Trigger thumb / finger
A trigger finger or trigger thumb occurs when the tendons that flex the finger enlarge and aren’t able to slide smoothly within the tunnel the tendons pass through. This causes your child’s finger or thumb to pop or click when he/she tries to straighten it.
Although it can affect the child's ability to straighten their thumb, it is rarely painful, does not cause any problems with using their hands and usually gets better without treatment.
In children, the most common digit involved is the thumb. Trigger thumb occurs in approximately three out of 1,000 children at 1 year of age.
In children, trigger finger and thumb are not caused by an injury or other medical issues. The condition occurs when the tendons that move the finger and thumb enlarge and don’t slide smoothly through the tendon sheath (or tunnel) when the finger is moved.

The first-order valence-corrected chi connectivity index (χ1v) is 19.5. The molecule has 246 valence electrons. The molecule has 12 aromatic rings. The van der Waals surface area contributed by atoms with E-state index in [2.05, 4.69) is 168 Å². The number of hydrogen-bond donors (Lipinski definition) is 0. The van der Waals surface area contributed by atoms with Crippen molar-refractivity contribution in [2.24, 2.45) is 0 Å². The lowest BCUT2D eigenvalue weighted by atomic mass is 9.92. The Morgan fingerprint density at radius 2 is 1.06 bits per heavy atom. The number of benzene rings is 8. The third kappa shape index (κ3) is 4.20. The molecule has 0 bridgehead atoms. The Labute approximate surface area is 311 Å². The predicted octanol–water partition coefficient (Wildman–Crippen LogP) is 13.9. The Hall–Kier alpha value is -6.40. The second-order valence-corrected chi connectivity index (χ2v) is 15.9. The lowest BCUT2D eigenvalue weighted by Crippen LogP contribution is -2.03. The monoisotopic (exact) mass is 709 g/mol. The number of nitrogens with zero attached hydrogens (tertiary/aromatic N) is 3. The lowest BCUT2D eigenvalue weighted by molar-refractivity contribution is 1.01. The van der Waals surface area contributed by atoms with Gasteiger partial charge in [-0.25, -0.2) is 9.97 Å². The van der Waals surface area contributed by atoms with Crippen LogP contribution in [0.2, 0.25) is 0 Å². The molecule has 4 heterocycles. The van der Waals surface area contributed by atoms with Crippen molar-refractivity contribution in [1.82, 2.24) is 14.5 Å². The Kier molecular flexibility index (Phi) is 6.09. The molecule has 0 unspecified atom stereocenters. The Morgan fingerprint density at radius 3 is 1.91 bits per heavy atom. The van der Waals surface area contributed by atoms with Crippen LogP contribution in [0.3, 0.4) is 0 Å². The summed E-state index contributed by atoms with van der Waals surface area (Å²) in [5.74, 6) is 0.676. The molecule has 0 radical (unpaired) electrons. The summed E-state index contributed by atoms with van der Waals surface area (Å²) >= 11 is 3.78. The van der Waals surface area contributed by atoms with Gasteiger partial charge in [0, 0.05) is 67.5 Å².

Although it’s rarely noticed at birth, trigger finger and thumb can be present in infancy. The condition is also often found in older children between the ages of 1 and 4.
Some common signs of trigger finger and thumb include:
Stiffness in the affected finger or thumb
A finger or thumb that gets stuck in either a bent or straight position
Trigger thumbs in children can resolve spontaneously with no treatment although this can take anything from 1-2 years. There is no evidence that splintage or exercise make any difference to this.
In a small number of children for who it does not get better then surgical release can be carried out to release the tendon from the tendon sheath where it is catching, allowing the tendon to glide more smoothly.
We would not do this under the age of 3 years as the risks of injury to digital nerve causing painful neuroma and loss of sensation are slightly higher before that age.
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